How to Stop Automatic Payments on a Payday Loan

You can stop ACH authorization (automatic withdrawals from your bank) on payday loans. Here's how.

If you have applied for and received a payday loan online, you likely agreed to have the payments automatically withdrawn from your bank account. You have the right to stop the automatic withdrawal before it occurs. You can do so by:

  • notifying the payday lender to stop taking the withdrawals, or
  • notifying your bank to stop payment on the withdrawal.

As a last resort, you may also close your bank account in order to avoid the automatic withdrawals. (Learn how payday loans work and why they are usually a bad idea in Should I Get a Payday Loan?)

Notify the Payday Lender to Stop Taking Payments

You can stop the automatic payments be telling the payday lender to do so. Here’s how.

Verify the Instructions in the ACH Authorization

The first step in stopping an automatic withdrawal is to locate the portion of your agreement that allows the lender to withdraw the payments automatically. This is typically located in the promissory note, and may be captioned “Automated Clearing House Credit and Debit Authorization Agreement” (ACH Authorization).

This section contains your agreement to pay the loan by automatic withdrawal, and must also describe how you can stop the payments.

All authorizations for automatic withdrawal must describe how to stop the payments. If your ACH Authorization does not specify how automatic withdrawals can be stopped, it is invalid. You may be entitled to a refund of any funds already paid under an invalid agreement. Let your bank know that the lender’s agreement was invalid, and that you want it to recover any funds already paid.

Follow the Instructions in the ACH Authorization

You must follow the instructions contained in the ACH Authorization in order to stop the automatic withdrawals. Typically, the ACH Authorization will require that you notify the lender by mail within three days of the scheduled withdrawal. You should send the letter to the lender’s address by certified or express mail, and keep a copy of your receipt with the tracking number so that you have evidence that your letter was delivered.

Your letter should include the date, your name, your address, and your account number with the lender. If you can, include a copy of the ACH Authorization. Your letter may say something like this:

Sample Letter

Your Name

Your Street Address

Your City, Your State Your Zip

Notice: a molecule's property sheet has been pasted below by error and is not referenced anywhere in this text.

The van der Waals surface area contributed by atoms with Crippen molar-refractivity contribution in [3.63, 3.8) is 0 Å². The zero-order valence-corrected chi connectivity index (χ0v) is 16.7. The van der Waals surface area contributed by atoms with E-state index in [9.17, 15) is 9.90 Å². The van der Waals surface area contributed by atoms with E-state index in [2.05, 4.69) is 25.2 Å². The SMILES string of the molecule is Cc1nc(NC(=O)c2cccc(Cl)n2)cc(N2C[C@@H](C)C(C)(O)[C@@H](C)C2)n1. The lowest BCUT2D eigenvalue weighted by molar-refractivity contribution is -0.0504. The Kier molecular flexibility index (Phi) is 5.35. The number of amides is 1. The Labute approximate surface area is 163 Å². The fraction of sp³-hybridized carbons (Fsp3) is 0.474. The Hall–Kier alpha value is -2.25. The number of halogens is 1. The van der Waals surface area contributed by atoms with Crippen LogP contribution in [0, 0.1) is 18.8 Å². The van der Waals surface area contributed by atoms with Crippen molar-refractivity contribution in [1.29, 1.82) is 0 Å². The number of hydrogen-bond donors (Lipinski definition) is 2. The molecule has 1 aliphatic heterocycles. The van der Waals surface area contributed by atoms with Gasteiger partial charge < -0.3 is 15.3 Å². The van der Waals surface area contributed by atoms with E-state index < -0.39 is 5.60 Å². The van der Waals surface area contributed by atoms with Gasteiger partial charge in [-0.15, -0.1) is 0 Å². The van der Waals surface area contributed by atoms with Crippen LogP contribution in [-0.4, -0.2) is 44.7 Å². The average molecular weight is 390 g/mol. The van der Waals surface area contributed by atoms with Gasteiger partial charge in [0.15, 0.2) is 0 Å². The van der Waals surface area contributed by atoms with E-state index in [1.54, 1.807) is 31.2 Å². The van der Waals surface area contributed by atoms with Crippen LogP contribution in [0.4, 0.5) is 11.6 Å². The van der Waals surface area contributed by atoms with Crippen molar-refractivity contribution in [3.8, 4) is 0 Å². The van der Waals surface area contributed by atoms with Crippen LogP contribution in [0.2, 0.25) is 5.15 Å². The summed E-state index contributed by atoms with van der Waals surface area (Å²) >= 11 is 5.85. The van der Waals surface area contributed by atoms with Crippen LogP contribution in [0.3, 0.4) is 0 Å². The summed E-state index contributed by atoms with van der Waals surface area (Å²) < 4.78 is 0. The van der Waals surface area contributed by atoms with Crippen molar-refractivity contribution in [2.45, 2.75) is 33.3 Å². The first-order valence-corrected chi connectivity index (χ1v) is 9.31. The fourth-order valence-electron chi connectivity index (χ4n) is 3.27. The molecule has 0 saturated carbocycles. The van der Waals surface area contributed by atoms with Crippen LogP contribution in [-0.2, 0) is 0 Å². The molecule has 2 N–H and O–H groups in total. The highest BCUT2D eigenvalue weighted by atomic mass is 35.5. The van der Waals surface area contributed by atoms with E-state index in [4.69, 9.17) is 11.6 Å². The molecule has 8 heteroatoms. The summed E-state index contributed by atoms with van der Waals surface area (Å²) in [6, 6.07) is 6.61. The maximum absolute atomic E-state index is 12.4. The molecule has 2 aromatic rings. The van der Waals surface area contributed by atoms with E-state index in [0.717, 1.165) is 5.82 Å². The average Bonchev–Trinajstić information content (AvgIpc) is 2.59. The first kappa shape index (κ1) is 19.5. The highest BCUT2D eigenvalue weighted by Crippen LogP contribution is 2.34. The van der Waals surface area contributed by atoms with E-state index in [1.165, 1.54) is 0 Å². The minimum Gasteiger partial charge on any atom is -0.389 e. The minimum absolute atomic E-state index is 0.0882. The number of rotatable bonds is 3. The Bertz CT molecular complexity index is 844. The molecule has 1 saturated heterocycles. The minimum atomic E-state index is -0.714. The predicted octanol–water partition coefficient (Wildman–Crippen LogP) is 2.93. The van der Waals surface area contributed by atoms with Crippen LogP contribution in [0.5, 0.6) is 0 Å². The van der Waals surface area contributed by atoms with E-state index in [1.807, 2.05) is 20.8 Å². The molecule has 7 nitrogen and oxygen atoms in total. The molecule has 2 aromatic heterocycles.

Payday Lender Name

Payday Lender Street Address

Payday Lender City, Payday Lender State Zip

RE: Account No. XXXXXXXXXX/Revocation of ACH Credit and Debit Authorization

Dear _________:

Effective immediately, I hereby revoke any and all prior ACH Credit and Debit Authorizations related to the above referenced account. A copy of the ACH Authorization is enclosed.

Please confirm receipt of this revocation, and your intention to honor it, no later than (specify a date before the date of the scheduled withdrawal). Confirmation may be made via ___________ (tell the creditor how to contact you. Email is best because it is difficult for the creditor to harass you by email).

Your signature

The earlier you send this letter, the better.

Provide a Copy of the Letter to Your Bank

You should provide your bank with a copy of the letter. Once you notify your bank that you have revoked your authorization of the automatic withdrawal, it must block all future payments, as long as you provide the notice at least three business days before the scheduled payment. This is not the same thing as asking your bank to stop payment (described below), and the bank should not charge you a fee for this.

Notify Your Bank to Stop Payment on the Withdrawal

Your bank is required to stop payment on an automatic withdrawal if you give it three business days’ notice. Notifying your bank by phone within the three business day period is sufficient to stop the transfer, but your bank may also require that you put your request in writing within 14 days. Many banks have online forms that you can complete to stop the withdrawals. Most banks will charge you a fee for stopping payment.

It is important that you provide your bank with accurate information about the date and amount of the transfer. If possible, you should provide the bank with a copy of the ACH Authorization.

If at any point you are unsure if what you’ve done is sufficient to stop the transfer, consult with your bank.

Close Your Bank Account

You should close your bank account to stop the transfers only as a last resort. You might have to do this if:

  • your payday lender does not respond to your request to stop the withdrawals
  • you do not have time to notify your bank to stop the withdrawal, or
  • you can’t afford the stop payment fee.

You should consult with your bank as to whether this is necessary.

File a Complaint With the Consumer Financial Protection Bureau

File a complaint with the Consumer Financial Protection Bureau (CFPB) if you experience any of the following:

  • the ACH Authorization does not specify how to stop automatic withdrawals
  • the payday lender refuses to stop withdrawals after you notify it to do so
  • the bank allows a withdrawal after you notify it that you revoked authorization for the withdrawal, or
  • the bank did not stop payment after you requested it to do so.

The CFPB is a federal agency that enforces regulations applicable to payday lenders, banks, and other financial institutions. The CFPB will work with your lender or bank to resolve your complaint. You may submit a complaint by visiting the CFPB website.

Remember that stopping automatic withdrawal of your payment doesn’t mean you do not have to pay the loan. You should try to negotiate other payment arrangements with your lender to avoid your account going to a debt collector.

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